Caracas is preparing the return of oil contracts with private companies that were last used in the 1990s before the Chavez era that made PDVSA the one and only operator of oil fields. Reuters reported this week it had seen a draft of the contract stipulating the state oil company will give control over several fields to a set of local companies for a period of six years. The companies will have to commit to boosting production, funding field maintenance, and purchasing whatever equipment they need to do all this. In exchange, PDVSA will pay them a fee for the oil they extract.
It smacks of privatization, albeit temporary, but how successful it would be remains an open question. Sources close to the developments told Reuters the draft document was the foundation of a production-boost plan announced by President Nicolas Maduro at the end of August. The plan, PDVSA’s head, Manuel Quevedo, said later, would involve investments of US$430 million to increase oil production by 641,000 bpd. The company picked 14 companies to take part, but the names of only seven have been made public.
Most, Reuters reports, are oilfield service providers, which means they don’t necessarily have oil production experience. Five of them are Venezuelan, one is based in Panama, and one is Chinese. According to the draft contract, in addition to the fees they receive for the oil they produce, the companies will also be reimbursed for the investments they make in the fields. Can the plan work?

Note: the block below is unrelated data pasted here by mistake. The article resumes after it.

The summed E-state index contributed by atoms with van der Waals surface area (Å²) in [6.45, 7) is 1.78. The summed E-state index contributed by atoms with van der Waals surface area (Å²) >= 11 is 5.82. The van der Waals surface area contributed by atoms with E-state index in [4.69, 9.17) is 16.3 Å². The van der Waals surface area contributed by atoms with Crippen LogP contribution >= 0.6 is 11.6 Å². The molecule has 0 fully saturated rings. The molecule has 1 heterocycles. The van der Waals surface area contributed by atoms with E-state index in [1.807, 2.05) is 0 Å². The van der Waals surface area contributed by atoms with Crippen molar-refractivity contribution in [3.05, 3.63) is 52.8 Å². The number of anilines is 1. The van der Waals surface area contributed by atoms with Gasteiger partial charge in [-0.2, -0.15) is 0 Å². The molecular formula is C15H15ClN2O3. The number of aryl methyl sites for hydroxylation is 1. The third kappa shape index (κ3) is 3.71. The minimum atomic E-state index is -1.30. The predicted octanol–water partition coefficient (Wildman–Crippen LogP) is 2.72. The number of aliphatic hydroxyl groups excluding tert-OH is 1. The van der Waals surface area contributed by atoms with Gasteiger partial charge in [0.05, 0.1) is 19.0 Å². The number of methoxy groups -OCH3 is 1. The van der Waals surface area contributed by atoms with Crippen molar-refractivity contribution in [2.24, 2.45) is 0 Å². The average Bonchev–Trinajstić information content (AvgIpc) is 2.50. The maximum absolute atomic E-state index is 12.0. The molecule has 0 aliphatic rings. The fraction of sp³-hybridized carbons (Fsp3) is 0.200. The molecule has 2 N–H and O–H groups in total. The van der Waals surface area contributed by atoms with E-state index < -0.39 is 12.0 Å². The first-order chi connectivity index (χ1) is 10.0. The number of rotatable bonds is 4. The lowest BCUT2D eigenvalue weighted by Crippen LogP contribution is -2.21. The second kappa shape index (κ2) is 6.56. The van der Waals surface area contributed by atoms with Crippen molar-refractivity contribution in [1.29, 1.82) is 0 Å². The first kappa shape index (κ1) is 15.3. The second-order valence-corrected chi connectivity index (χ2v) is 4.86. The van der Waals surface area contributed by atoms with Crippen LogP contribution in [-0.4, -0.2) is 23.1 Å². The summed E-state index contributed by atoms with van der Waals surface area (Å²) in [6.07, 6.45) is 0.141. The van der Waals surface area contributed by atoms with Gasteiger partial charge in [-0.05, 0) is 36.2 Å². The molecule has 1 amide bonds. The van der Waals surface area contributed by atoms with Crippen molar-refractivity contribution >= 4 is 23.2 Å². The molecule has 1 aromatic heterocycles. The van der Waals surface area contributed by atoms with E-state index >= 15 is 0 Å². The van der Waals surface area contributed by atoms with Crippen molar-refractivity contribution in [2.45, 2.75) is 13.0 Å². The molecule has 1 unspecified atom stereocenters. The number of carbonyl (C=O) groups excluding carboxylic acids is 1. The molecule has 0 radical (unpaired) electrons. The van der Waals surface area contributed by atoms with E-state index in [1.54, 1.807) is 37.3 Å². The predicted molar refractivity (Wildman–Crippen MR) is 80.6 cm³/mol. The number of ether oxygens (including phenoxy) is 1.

There are a lot of “ifs” here. Anything is theoretically possible, even a reversal of Venezuela’s sliding oil production, especially if it is urgently necessary. This is precisely the case: with booming hyperinflation, hundreds of millions in delayed payments to creditors by PDVSA, and, most recently, a decision by Caracas to cut fuel subsidies, Venezuela is teetering on the brink of total collapse. Oil is Venezuela’s biggest asset. It makes sense it would try to use it better. The problem seems to be the choice of field operators. And the other problem is that Caracas does not really have a choice.
Foreign companies were driven out of the country by the Chavez government. Now, even if they would like to come back, they couldn’t because of the severe U.S. sanctions against Caracas. Even if there were no sanctions, a return of Big Oil to Venezuela would be questionable: the Chavez nationalization must have left a bad taste. So, Venezuela really does not have any other options, but to entrust its planned production boost to local companies. And it really needs this boost.
According to OPEC’s secondary sources, Venezuela’s oil production in July dropped to below the 1.3-million-bpd mark—at 1.278 million bpd, plunging 47,700 bpd from June. This compares with an average of 2.154 million bpd in 2016, and an average of 1.911 million bpd in 2017. Some analysts expect production to fall to below 1 million bpd by the end of this year. The production problem, in other words, is getting more urgent by the day.
Yet, another problem could outshine it very soon. Media covering the proposed fuel subsidy curb recall the last time a Venezuelan government tried to raise prices at the pump. It was in 1989 and it led to riots and an attempted coup. Cutting fuel subsidies, in other words, is a desperate move that might not end well for the government in Caracas, even if it manages to boost oil production with the help of the seven private companies.
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